At quick glance, the Aspen School District’s budget appropriations look like a whopping total for annual spending in the triple-digit millions.
The 2021-22 fiscal year budget appropriates $180.5 million in spending after some mid-year adjustments, up from the nearly $169 million the Board of Education approved last year, according to a budget update presented Wednesday by the district’s Chief Financial Officer Linda Warhoe at the Board of Education meeting.
But Warhoe cautioned against looking at that number as a representation of annual spending in the schools because not all of that money will be spent in one year, she said.
The general operating fund is actually about $33.2 million at the midyear check-in, according to updated appropriations in a resolution approved at the meeting. A handful of funds for other programs and services account for several more millions, and a debt service fund accounts for about $17 million in spending.
Most of the rest of that $180.5 million total is in capital projects, which includes a building fund of nearly $110.5 million, up from an originally budgeted $102.5 million because some expenditures planned for the previous year ended up happening this year instead, Warhoe said.
A nearly $114 million bond is funding facilities work and employee housing over the next several years for the district.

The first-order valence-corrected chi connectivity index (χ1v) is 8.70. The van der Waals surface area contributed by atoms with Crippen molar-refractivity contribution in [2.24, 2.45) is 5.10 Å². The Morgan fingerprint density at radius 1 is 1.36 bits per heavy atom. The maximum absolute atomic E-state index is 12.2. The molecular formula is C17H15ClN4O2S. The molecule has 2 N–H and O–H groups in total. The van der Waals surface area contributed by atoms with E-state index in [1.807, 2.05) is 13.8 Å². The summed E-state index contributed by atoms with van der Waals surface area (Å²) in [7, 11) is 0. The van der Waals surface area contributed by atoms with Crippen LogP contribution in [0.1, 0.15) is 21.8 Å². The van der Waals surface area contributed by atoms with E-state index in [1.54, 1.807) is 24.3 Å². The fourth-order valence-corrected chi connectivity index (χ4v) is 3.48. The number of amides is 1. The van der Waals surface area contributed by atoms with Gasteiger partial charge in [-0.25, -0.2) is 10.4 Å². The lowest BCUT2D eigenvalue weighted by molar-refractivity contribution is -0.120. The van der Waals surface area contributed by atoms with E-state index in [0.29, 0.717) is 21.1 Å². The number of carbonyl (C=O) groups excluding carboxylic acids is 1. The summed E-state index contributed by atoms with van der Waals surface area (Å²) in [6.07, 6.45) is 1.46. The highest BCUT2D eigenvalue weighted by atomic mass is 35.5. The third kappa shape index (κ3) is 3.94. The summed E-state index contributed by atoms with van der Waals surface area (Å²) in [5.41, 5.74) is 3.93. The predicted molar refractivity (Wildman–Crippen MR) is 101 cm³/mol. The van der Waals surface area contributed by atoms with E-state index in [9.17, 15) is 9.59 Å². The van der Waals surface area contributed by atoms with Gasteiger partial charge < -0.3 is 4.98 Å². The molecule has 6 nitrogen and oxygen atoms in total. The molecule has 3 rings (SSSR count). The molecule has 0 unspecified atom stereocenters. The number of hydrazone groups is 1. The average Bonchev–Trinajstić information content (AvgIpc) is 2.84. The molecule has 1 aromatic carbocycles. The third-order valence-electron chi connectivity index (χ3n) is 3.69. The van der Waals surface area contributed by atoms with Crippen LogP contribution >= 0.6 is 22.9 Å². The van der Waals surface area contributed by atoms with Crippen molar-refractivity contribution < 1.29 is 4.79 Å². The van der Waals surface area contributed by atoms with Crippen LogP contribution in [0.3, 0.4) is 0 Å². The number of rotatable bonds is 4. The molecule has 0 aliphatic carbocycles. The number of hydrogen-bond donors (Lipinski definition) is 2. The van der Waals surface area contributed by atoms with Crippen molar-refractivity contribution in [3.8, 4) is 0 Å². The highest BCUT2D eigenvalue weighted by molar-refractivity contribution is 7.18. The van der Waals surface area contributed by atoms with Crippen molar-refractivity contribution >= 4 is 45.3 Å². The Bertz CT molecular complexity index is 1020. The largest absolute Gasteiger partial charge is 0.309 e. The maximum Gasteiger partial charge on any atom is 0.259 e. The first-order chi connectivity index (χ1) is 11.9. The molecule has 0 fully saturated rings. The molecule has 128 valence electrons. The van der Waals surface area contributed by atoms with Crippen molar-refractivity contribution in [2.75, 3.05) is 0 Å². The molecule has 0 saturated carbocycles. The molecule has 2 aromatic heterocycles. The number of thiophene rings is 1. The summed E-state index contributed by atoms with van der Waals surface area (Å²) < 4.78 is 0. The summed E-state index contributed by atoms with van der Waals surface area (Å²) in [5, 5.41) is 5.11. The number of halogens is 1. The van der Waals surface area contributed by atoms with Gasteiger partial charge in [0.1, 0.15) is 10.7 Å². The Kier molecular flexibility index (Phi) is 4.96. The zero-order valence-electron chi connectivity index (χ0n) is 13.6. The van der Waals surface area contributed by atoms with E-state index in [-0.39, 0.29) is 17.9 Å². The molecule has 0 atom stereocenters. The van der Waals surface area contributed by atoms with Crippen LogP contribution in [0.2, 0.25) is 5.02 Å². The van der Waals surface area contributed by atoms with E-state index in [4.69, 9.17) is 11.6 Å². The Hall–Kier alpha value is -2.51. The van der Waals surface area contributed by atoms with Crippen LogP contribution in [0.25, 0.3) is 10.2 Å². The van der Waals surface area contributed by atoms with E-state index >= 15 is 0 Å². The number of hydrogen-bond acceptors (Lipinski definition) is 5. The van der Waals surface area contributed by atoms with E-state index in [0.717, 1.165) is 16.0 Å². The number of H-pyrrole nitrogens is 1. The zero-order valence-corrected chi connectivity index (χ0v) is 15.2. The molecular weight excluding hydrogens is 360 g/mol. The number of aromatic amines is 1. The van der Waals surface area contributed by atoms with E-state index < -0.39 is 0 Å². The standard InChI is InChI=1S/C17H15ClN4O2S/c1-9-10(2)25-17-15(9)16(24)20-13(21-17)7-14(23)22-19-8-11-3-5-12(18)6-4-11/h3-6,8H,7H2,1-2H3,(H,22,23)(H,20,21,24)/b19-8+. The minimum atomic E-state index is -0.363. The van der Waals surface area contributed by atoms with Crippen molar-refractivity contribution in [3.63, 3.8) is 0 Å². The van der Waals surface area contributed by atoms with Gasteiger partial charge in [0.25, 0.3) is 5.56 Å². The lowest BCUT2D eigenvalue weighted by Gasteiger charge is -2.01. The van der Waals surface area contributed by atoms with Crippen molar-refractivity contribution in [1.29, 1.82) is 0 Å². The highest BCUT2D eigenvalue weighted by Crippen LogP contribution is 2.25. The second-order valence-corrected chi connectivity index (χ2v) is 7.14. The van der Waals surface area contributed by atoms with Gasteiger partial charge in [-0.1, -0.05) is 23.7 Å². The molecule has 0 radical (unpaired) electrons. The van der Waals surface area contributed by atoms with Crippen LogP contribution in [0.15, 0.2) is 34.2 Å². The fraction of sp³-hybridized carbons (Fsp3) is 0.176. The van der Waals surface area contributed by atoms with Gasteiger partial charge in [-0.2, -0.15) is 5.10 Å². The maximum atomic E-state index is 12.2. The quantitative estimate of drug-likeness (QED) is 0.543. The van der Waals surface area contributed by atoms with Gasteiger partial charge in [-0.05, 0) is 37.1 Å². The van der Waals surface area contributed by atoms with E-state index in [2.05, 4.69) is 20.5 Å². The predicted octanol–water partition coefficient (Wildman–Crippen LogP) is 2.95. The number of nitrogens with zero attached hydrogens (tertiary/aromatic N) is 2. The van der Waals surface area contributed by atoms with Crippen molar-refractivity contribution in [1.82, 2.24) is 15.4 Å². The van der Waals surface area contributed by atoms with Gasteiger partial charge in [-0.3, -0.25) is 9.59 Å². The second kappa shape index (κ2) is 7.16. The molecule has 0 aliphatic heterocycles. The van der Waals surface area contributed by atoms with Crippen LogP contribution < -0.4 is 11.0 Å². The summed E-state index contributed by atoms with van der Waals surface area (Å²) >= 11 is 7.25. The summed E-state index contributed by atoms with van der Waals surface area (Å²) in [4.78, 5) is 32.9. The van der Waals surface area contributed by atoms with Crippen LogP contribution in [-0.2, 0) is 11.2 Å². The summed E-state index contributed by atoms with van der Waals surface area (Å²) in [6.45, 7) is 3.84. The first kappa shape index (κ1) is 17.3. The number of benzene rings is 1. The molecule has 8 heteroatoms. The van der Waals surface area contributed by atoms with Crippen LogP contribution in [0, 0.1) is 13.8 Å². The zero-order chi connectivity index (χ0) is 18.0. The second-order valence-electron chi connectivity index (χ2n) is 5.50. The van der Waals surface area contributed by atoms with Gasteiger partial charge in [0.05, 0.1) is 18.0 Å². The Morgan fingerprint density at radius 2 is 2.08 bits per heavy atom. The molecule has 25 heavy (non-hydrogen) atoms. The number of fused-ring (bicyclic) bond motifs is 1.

The mid-year budget adjustment happens because school number-crunchers have to plan around a few “major unknowns” when they set the budget in June, Warhoe said. Those unknowns are the enrollment that determines state funding, assessed property values that determine property tax revenue and the ending fund balance from 2020-21, which determines how much the district has for a beginning fund balance in 2021-22.
The funded pupil count turned out to be 1,653 students at the mid-year check-in, about seven heads higher than initially budgeted, and the per-pupil funding is nearly $125 higher than projected, which combined bring in more state funding.
Assessed property values are up nearly 8.5% in 2022, totaling $3.5 billion compared to 2021’s total of $3.2 billion; without raising tax rates, that brings in more funds for the district to spend on debt service.
The beginning fund balance is less than initially budgeted, coming in at more than $5.1 million rather than just shy of $5.4 million.
Most of the adjustment there comes from a deficit in food service revenue; the district relies primarily on meal sales to fund that program, and last year’s pandemic learning roller coaster put a big dent in those revenues, Warhoe said. A rollover of special revenues into this fiscal year helped cover that deficit.